The Rotifera phylum consist of approximately 2000 species of relatively small, pseudocoelomate, aquatic invertebrate that predominately populate freshwater lakes and ponds, and can contribute up to 30% of the total plankton biomass [1]. Brachionus plicatilis Müller (Rotifera, Monogononta) can serve as interesting model organism for studying the developmental biology in nonsegmented animals [2] owing to a short developmental cycle of ~20 hours [3]. In addition, B. plicatilis can be used to study the mechanism for primordial germ cells (PGCs) differentiation sharing conserved germ-line markers such as vasa and nanos [4]. Although Bdelloid rotifers can enter dormancy, by either whole body dessication or the formation of long-term surviving eggs; the monogonont rotifers enter dormancy during the egg stage either as the product of asexual parthenogenesis or by producing encysted diapausing resting egg (RE) formed from a fertilized ova [5].

Genetic screening of genes involved in dormancy

Initial screening of expressed sequence tags (EST) of B. plicatilis cultures in differing stages of development revealed the presence of genes associated with protection against reactive oxygen species (ROS), chaperone proteins (heat shock proteins), late embryogenesis abundant (LEA) proteins, trehalose metabolism, aquaporins and others in resting eggs [6]. Real time RT-PCR showed that LEA proteins and small heat shock proteins (sHSP) were upregulated in both resting eggs and females producing resting eggs in comparison to amictic eggs and females producing amictic eggs, respectively [6]. High-throughput Illumina sequencing data in concurrence to RT-PCR analysis showed higher expression of LEAs, glutathione-S-trasnferases, HSPs, and downregulation in trehalose metabolism, aquaporins transcription during early RE dormancy and the respective expression pattern for the aforementioned genes in females carrying REs versus amictic correlated with the types of eggs they produced [7]. Highthroughput Illumina sequencing was also used to show that for resting eggs, genes associated with cellular maintenance and survival were upregulated such as antioxidants, oxidoreductases, and protein chaperone genes; in comparison to amictic eggs, genes associated with cellular and organismic development such as cell cycle and cytoskeletal genes [8]. Differential transcription and expression for respective class 3 LEA genes and proteins have been shown to be temporary regulated during RE development [9]. The quizzical nature of LEA proteins may be explained by protein modeling algorithms that predict that native unfolded structure of LEA is transformed into folded proteins during desiccation to function in nuclear stabilization such as in DNA binding and cytosekeletal substitution [10].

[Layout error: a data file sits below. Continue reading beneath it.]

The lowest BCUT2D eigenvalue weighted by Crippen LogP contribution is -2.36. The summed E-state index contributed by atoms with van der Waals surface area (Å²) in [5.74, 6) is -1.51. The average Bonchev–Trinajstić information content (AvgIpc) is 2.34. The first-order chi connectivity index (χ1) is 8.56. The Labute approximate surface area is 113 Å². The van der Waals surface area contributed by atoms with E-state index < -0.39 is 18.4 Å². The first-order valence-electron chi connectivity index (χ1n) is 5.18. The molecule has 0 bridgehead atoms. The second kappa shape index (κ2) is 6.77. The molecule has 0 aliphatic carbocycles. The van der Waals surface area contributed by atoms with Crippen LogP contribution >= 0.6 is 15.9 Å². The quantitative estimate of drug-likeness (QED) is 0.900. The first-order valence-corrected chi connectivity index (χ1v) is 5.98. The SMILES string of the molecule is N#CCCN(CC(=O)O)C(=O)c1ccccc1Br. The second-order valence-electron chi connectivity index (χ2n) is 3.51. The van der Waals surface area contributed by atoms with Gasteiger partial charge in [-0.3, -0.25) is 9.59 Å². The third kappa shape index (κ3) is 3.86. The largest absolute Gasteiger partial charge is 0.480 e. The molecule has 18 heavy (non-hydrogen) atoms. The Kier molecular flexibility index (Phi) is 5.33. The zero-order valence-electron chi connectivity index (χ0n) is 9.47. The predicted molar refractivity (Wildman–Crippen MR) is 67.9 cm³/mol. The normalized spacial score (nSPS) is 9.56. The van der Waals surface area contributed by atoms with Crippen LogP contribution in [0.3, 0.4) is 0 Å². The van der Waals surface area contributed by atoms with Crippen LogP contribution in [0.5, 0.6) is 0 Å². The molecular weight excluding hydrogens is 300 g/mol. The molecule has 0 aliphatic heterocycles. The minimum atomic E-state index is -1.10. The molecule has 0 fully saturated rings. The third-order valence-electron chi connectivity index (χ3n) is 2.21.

Rotifer nuclei